Fifty Years of Nuclear BCS

R. A. Broglia and V. Zelevinsky
Since the early days of quantum many- body theory of fermion systems, nuclear and condensed-matter theoretical physics have pursued remarkable progress along parallel tracks with innumerable and prolific exchanges. This book, bringing together 46 chapters written by eminent specialists in the field, is the perfect complement of the previous “BCS: 50 Years”, edited by Leon N. Cooper and Dmitri Feldman also for World Scientific in 2010 (see Il Nuovo Saggiatore 27, 5-6, 2011). Together, the two books provide a clear illustration of how the seminal papers by Bardeen, Cooper and Schrieffer (1957) and by Aage Bohr, Ben Mottelson and David Pines (1958), along with the immense contribution of the Russian school, notably Bogoliubov, Migdal, Galitsky and Belyaev, have opened new routes in theoretical physics, encompassing all domains, from ultra-cold gases and exotic superconductivity, to nuclei, neutron stars and high-energy particle physics. Pairing in reduced dimensions, from quasi-2D and -1D to finite systems, is the basic mechanism and the common unifying paradigm. Countless physical analogies occur between nuclei, on the one hand, and atomic clusters and droplets on the other hand, which have motivated, in the past as well as nowadays, various meetings and projects bringing together nuclear and condensed matter physicists.

The subject of the book, after a dedication to the memory of Aage Bohr and Aage Winther, “giants in the quest of understanding the role played by pairing in nuclear structure and reactions”, is introduced by an illuminating Editors’ Preface and a masterful historical survey by one of the pioneers, Spartak Belyaev. On the experimental side the historical breakthroughs supporting a nuclear BCS and the role of nuclear rotations are nicely told by Ole Hansen. The great experimental progress has triggered off a parallel progress in nuclear theory, up to a predictability within the experimental error! The two-nucleon transfer mechanism, explaining the structure and reaction of certain exotic nuclei sitting beyond the drip lines, finds its analog in the tunnelling theory of the Josephson effect. The concept of preformed single pairs undergoing a Bose condensation is also an important finding in high-temperature superconductors, and the issue BCS versus BEC in finite systems also concerns ultra-cold gases in laser traps. Nevertheless, the study of BCS pairing in nuclei has also enlighted some fundamental differences between finite and extended fermionic systems, some of which are universal and others are peculiar of nuclear matter. They are nicely summarized in the Preface, thus providing an Ariadne’s thread through the first 42 chapters of the book. There is no space to highlight their excellent content. Only a few words on the last four Chapters of the book, grouped into a section on the nuclear BCS pairing paradigm in other many-body systems, and devoted to various topics of condensed matter physics having the tightest links with the theoretical aspects exposed in the book. Vladimir Kresin, who ran a memorable course at Erice on pairing in finite systems, describes how this concept applies to finite electronic systems, like nanoclusters and organic molecules, and how it may lead to room temperature superconductivity. Yoram Alhassid illustrates the close correspondence between metal nanoparticles and nuclei as appears from the thermal signatures of pair correlations measured in heat capacity and spin susceptibility, while Roland Combescot discusses the above-mentioned issue of BCS- BEC crossover in ultracold Fermi gases.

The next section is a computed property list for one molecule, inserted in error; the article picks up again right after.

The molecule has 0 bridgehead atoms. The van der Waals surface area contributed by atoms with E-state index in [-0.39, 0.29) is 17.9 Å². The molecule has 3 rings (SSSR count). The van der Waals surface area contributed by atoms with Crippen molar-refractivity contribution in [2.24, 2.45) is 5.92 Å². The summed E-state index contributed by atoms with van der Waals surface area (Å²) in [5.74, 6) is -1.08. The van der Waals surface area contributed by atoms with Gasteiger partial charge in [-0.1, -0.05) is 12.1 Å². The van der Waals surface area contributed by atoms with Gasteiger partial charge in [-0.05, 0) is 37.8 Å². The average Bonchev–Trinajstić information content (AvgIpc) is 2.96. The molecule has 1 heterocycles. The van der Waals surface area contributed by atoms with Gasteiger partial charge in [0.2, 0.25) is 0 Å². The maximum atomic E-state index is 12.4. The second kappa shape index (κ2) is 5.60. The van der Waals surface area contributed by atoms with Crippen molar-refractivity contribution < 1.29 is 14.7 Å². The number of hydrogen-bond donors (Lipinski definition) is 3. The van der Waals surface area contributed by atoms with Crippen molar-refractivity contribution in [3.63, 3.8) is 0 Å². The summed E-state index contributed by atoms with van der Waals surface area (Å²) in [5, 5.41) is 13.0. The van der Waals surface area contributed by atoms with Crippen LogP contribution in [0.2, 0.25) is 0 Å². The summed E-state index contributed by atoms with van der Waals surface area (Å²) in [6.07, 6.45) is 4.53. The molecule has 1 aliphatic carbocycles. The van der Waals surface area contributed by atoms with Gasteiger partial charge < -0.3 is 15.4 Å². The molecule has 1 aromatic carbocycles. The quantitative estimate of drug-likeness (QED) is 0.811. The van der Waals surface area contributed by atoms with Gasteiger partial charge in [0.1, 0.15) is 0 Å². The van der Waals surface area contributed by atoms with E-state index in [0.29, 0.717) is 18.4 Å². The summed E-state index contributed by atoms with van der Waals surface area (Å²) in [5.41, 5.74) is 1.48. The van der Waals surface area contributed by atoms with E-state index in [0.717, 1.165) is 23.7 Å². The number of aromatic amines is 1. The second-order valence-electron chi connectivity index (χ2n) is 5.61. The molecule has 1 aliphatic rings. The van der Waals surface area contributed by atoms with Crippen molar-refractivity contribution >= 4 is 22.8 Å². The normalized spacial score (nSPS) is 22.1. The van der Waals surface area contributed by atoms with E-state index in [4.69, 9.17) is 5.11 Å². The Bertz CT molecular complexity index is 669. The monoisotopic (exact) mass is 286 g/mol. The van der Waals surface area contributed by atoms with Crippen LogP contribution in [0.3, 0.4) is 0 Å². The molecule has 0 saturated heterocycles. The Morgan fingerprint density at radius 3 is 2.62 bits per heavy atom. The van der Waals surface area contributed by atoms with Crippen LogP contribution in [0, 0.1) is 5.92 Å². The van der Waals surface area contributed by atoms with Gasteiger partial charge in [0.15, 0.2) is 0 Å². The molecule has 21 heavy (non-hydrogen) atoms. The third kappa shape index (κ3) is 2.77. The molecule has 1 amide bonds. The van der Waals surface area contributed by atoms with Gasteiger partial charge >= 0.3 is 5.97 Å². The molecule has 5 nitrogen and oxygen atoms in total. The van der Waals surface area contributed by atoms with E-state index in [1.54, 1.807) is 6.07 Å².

The concluding chapter by Ricardo Broglia resumes the celebrated Phil Anderson’s motto “more is different” as the leit-motiv of the first nuclear BCS 50 years. More, but not that much, is already different: in this respect, the discussion on the role of single Cooper pairs and their tunneling in reactions involving exotic Li nuclei (“only” 9 to 11 nucleons) is eloquent. But it is not all: spontaneous symmetry breaking and emergent properties, e.g., domain walls producing local elementary structures, are fundamental aspects of nature which may provide a key to understanding misteries like protein folding and other basic phenomena in biochemistry. For many years Ricardo Broglia has been pioneering these fascinating extensions; nuclear physics, which has first explained the mechanisms of virtually infinite nuclear systems as ordinary and neutron stars, now lends its powerful theoretical tools to finite, albeit highly complex and hard-to-understand, systems like proteins: “per astra ad aspera” !
Giorgio Benedek
Università di Milano-Bicocca


R. A. Broglia and V. Zelevinsky
Fifty Years of Nuclear BCS Pairing in Finite Systems
World Scientific, Singapore, 2013
pp. XXI + 670, £ 104.00
ISBN 9789814412483